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LONDON — Urban Outfitters has planted its flag on Oxford Street.

The 15,000-square-foot store, which cost about 2.4 million pounds, or $4.3 million, opened late last month and is ready to rumble with British retail powerhouses ranging from Topshop to Selfridges, all of which are nearby.

“Here, customers are not buying on price, they’re buying because we offer something different and we’re creating an experience,” said Martin Parker, managing director of Urban Outfitters U.K., during a walkthrough. “A lot of stores in London carry similar product. We’re about offering a lot of choice. We are not a mass design store.”

The store, which spans three levels, is expected to generate in excess of 10 million pounds, or $18 million, in sales during the first year, according to industry sources here. It offers a wide range of price points, with a Levi’s Red jean skirt costing 150 pounds, or $269, and an in-house label corduroy flared skirt costing 40 pounds, or $72.

All figures are converted from the pound at current exchange.

The store design is a major departure from Urban Outfitters’ raw-edged, industrial-inspired units in Covent Garden and Kensington High Street. On Oxford Street, the lights are brighter and the steel fittings are galvanized so they have a shinier finish. There’s a wide wood and glass staircase that winds its way through all three levels of the store and it’s capped by a skylight.

Even the exposed brickwork, a hallmark of Urban Outfitters stores, has been kept to a minimum and the ceiling beams and pipes have been given a coat of white paint. The floors are covered in honey-colored matte wood while the walls are butterscotch colored.

“We wanted it like a New York loft — brighter, cleaner and not quite as aggressive as the other stores,” said Parker, adding the interiors were designed by the Philadelphia-based Otto Design Group and the London-based designer Nick McMahon.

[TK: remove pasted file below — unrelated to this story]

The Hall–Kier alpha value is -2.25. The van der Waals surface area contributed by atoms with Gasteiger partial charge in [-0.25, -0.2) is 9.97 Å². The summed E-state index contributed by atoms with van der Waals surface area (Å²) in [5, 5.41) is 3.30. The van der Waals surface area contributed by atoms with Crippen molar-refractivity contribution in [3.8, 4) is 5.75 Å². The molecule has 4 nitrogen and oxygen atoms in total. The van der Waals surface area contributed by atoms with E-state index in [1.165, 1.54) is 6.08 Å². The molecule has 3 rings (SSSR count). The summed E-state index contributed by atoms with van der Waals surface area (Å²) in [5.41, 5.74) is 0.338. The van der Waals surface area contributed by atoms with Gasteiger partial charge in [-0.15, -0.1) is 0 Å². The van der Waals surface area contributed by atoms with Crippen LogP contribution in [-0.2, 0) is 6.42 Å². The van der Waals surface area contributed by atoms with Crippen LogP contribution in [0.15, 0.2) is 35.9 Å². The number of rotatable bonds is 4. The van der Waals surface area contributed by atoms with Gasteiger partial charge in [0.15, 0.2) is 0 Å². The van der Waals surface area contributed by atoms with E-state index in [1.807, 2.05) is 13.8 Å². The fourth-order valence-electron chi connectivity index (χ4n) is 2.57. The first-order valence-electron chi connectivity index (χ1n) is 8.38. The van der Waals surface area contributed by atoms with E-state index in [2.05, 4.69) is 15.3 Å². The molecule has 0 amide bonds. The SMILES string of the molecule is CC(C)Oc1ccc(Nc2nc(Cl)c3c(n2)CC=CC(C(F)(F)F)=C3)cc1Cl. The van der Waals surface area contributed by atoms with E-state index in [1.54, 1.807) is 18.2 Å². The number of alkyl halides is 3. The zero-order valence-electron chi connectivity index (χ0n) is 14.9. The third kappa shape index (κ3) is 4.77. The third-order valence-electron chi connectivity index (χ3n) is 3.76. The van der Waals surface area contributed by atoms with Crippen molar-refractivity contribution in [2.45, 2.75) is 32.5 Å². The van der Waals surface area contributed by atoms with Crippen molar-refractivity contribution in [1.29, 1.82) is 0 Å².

On the ground floor, vintage Louis chairs painted electric orange and covered in green tapestry fabric jostle for space with Frye boots, Lee Jeans and novelty gift items, including George Bush animated dolls, birthday bingo games and Dr. Seuss notebooks. The first floor showcases women’s wear with brands such as See by Chloé, Patrizia Pepe, Vanessa Bruno, FrostFrench, Sonia Rykiel and Buddhist Punk.

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As with other Urban Outfitters units, there’s a vintage section with one-off pieces such as Fifties blue organza ballgowns and Seventies beaded pink chiffon dresses. The dressing rooms have a boudoir feel and are covered with Neisha Crosland printed wallpaper in shades of mint, raspberry and orange. On the same floor, there’s a vintage furniture section featuring Sixties leather sofas and chairs from the Danish company Wegner.

Men’s clothing is housed on the lower ground floor, where the interiors are more raw than on the other floors. The floors are concrete, the ceilings are exposed and black stereo-speaker covers and yellow electrical tape adorn the walls. Brands include John Smedley, Evisu, Diesel, Belstaff and Dockers. Customers also can buy novelty items such as Pulp Fiction Action Figures.

Parker said the customer the new Urban Outfitters has been attracting is 25 to 35 years old — older than that of its nearby competitors. “I’m actually surprised,” he said. “It’s back-to-school shopping time, and we’re not getting that customer. They’re all going to Topshop —which is fine.”

While the Oxford Street store may be Urban Outfitters’ third and final London unit — at least for the moment — there are major expansion plans for the U.K. and continental Europe. In March, the brand will open a 12,000-square-foot, two-story unit in Birmingham. Currently, Urban Outfitters’ five European stores — in London, Dublin and Glasgow — generate about 7 percent of Urban Outfitters’ store sales, which were $169.4 million in the six months ended July 31.

After Birmingham, the plan is to push into continental Europe and open a unit in either Amsterdam or Copenhagen next year. In addition, the direct-sales Web site,, will be launched in continental Europe in another bid to make inroads into the Continent. The goal, Parker said, is to have a total of 10 stores in the U.K. and Ireland over the next four years, and a further 30 in continental Europe over the next eight to 10 years.

“How big we get will depend on how well Urban Outfitters works outside the U.K. Keep in mind that we’re not like Zara, H&M or Mango, which all carry their own brand. We carry a variety of branded merchandise — which makes expansion more complicated — and we are committed to preserving that individuality.”

Meanwhile, he said there are no immediate plans to open stores for Anthropologie, the group’s other format, in the U.K. or Europe just yet. The focus for the retail chain is currently on the U.S.